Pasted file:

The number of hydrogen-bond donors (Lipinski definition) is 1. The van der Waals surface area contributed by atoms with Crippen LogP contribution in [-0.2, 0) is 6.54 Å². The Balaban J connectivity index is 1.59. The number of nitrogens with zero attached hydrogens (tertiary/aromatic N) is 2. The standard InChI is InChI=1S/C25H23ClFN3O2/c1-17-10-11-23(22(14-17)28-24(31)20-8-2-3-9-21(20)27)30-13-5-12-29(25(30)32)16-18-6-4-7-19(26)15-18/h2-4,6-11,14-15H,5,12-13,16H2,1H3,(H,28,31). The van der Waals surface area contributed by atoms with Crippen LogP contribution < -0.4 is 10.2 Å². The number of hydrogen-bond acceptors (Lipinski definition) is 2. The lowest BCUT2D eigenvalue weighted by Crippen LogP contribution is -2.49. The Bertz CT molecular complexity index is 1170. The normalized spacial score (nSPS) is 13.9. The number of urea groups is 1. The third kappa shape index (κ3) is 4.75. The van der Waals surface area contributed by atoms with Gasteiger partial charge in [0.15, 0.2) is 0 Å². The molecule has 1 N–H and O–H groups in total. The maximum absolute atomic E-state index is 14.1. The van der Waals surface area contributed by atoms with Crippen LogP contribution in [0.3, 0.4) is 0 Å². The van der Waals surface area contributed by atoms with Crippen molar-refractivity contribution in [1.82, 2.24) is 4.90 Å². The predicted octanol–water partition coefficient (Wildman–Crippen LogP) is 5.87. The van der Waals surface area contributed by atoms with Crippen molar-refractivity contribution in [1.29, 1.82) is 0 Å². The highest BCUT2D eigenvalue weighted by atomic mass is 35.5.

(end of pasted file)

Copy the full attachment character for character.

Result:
The number of hydrogen-bond donors (Lipinski definition) is 1. The van der Waals surface area contributed by atoms with Crippen LogP contribution in [-0.2, 0) is 6.54 Å². The Balaban J connectivity index is 1.59. The number of nitrogens with zero attached hydrogens (tertiary/aromatic N) is 2. The standard InChI is InChI=1S/C25H23ClFN3O2/c1-17-10-11-23(22(14-17)28-24(31)20-8-2-3-9-21(20)27)30-13-5-12-29(25(30)32)16-18-6-4-7-19(26)15-18/h2-4,6-11,14-15H,5,12-13,16H2,1H3,(H,28,31). The van der Waals surface area contributed by atoms with Crippen LogP contribution < -0.4 is 10.2 Å². The number of hydrogen-bond acceptors (Lipinski definition) is 2. The lowest BCUT2D eigenvalue weighted by Crippen LogP contribution is -2.49. The Bertz CT molecular complexity index is 1170. The normalized spacial score (nSPS) is 13.9. The number of urea groups is 1. The third kappa shape index (κ3) is 4.75. The van der Waals surface area contributed by atoms with Gasteiger partial charge in [0.15, 0.2) is 0 Å². The molecule has 1 N–H and O–H groups in total. The maximum absolute atomic E-state index is 14.1. The van der Waals surface area contributed by atoms with Crippen LogP contribution in [0.3, 0.4) is 0 Å². The van der Waals surface area contributed by atoms with Crippen molar-refractivity contribution in [1.82, 2.24) is 4.90 Å². The predicted octanol–water partition coefficient (Wildman–Crippen LogP) is 5.87. The van der Waals surface area contributed by atoms with Crippen molar-refractivity contribution in [1.29, 1.82) is 0 Å². The highest BCUT2D eigenvalue weighted by atomic mass is 35.5.